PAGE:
Word of the Day

Friday, January 15, 2021

ergo

[ ur-goh, er-goh ]

conjunction, adverb

therefore.

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What is the origin of ergo?

The conjunction and adverb ergo comes straight from the Latin conjunction ergō, ergo “therefore, consequently, accordingly, and so,” much used in rhetoric and logic. Ergo came into Middle English toward the end of the 14th century as a conjunction or adverb introducing the conclusion of a syllogism, e.g., “Socrates is a man, / all men are mortal; / ergo Socrates is mortal.”

how is ergo used?

Nonetheless, receiving rapid testing for the virus has become a mark of status and, ergo, a trending topic on social media.

Alyson Krueger, "Rapid Testing Is the New Velvet Rope," New York Times, August 16, 2020

Almost all professional orchestras have their own Web sites, where you can … read cute bios of the players. (The oboist bungee-jumps; ergo, musicians are human beings, not alien geeks.)

Alex Ross, "On the Road," The New Yorker, June 25, 2007

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ergo

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Thursday, January 14, 2021

discombobulate

[ dis-kuhm-bob-yuh-leyt ]

verb (used with object)

to confuse or disconcert; upset; frustrate.

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What is the origin of discombobulate?

Discombobulate “to confuse, upset, or frustrate” was originally a jocular American coinage from the North Midland U.S. (from Ohio west through Indiana, Illinois, and Iowa, to Nebraska). Discombobulate is a pseudo-Latinism like absquatulate and confusticate, and based on learned Latin words like disaffiliate or disaggregate, or humorous alterations of discompose or discomfort. The many variant spellings include discombobligate, discombobolate, discomboberate, discombooberate, and discumboblificate. Discombobulate entered English in 1825 in the spelling discomboberated.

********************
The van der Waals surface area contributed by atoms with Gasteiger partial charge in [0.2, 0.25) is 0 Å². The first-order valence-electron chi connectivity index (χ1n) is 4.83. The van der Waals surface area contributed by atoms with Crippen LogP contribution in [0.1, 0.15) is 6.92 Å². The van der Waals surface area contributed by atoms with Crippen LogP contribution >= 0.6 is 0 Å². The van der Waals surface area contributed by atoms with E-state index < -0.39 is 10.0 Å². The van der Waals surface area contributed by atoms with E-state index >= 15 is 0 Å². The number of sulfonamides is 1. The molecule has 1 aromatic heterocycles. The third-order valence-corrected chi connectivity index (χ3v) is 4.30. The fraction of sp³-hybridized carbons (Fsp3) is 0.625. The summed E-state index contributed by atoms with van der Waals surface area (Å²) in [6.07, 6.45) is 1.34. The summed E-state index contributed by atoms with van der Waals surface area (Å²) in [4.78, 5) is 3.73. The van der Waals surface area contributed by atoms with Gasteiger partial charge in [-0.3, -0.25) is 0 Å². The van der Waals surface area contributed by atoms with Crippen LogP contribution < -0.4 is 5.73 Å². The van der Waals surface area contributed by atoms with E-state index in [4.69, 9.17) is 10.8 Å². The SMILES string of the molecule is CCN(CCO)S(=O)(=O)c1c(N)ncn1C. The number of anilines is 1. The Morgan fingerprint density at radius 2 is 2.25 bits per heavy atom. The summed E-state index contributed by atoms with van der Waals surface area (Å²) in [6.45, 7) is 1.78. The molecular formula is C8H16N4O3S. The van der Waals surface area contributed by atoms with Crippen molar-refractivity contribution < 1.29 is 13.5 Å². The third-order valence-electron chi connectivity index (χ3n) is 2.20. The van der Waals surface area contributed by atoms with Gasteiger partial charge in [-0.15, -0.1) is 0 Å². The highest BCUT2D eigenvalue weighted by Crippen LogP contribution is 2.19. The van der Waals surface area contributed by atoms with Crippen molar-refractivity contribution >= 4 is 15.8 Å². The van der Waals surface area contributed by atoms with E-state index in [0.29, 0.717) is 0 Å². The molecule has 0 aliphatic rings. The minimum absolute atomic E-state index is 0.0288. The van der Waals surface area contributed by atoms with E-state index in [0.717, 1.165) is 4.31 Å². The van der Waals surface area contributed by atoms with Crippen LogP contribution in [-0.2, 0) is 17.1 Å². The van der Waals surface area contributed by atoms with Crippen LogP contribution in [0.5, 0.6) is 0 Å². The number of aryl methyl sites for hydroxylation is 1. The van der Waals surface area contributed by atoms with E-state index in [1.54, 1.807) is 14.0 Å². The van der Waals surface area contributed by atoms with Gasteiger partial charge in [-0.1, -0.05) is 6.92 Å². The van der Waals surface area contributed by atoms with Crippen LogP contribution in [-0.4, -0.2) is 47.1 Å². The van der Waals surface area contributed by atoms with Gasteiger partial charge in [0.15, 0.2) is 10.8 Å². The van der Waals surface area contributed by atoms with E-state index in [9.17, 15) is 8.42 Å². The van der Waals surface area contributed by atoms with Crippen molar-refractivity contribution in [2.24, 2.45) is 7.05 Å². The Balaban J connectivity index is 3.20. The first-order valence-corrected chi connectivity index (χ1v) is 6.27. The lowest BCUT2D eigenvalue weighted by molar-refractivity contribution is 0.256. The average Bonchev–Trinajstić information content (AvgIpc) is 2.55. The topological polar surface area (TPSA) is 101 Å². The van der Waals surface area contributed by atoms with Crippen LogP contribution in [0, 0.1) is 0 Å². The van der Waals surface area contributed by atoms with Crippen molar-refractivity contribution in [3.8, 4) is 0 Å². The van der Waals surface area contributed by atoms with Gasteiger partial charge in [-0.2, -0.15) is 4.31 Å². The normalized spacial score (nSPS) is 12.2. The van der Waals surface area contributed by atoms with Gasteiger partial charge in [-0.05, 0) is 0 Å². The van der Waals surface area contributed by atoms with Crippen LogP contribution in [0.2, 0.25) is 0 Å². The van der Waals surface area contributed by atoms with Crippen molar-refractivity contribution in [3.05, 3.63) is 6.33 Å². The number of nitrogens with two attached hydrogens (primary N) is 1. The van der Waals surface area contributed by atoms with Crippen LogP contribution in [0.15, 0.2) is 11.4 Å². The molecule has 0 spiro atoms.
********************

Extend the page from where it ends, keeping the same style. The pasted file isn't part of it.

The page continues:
how is discombobulate used?

The filmmaking theory seems to be that if you discombobulate viewers with random shifts of the camera perhaps they won’t notice that your U.F.O. show contains no hard evidence of U.F.O.’s.

Neil Genzlinger, "An Alien March Madness: Is There Life in Space?" New York Times, February 28, 2014

On how humankind will cope, I tend to take the long view: new transformative technologies have discombobulated us before and we’ve managed to adapt—to the invention of writing and printing, to living in cities, to the Industrial Revolution and instant communication and automobiles and nuclear technology.

Kurt Andersen, "Enthusiasts and Skeptics Debate Artificial Intelligence," Vanity Fair, November 26, 2014

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Wednesday, January 13, 2021

umbrageous

[ uhm-brey-juhs ]

adjective

apt to take offense.

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What is the origin of umbrageous?

Umbrageous has two main senses: “creating or providing shade, shady” and “apt or likely to take offense.” The word comes via French ombrageux “shady; inclined to take offense,” from Latin umbrāticus “(of a person or an activity) living or performed in the shade, secluded, devoted to quiet, impractical pursuits.” Umbrāticus, a derivative adjective and noun of umbra “shadow, shade, reflection, outline,” does not have the senses “shady, providing shade” or “apt or inclined to take offense,” which are senses that English borrowed from 17th-century French. Umbrageous entered English in the second half of the 16th century.

how is umbrageous used?

… he was quite umbrageous, and his personality lent itself to confrontation.

Chuck Pfarrer, Philip Nolan: The Man Without a Country, 2016

Is it possible to spend time with friends whose company I do enjoy without incurring the wrath of the umbrageous?

"Miss Manners: Host needs specific dates for holiday guests," Washington Post, December 6, 2019

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umbrageous

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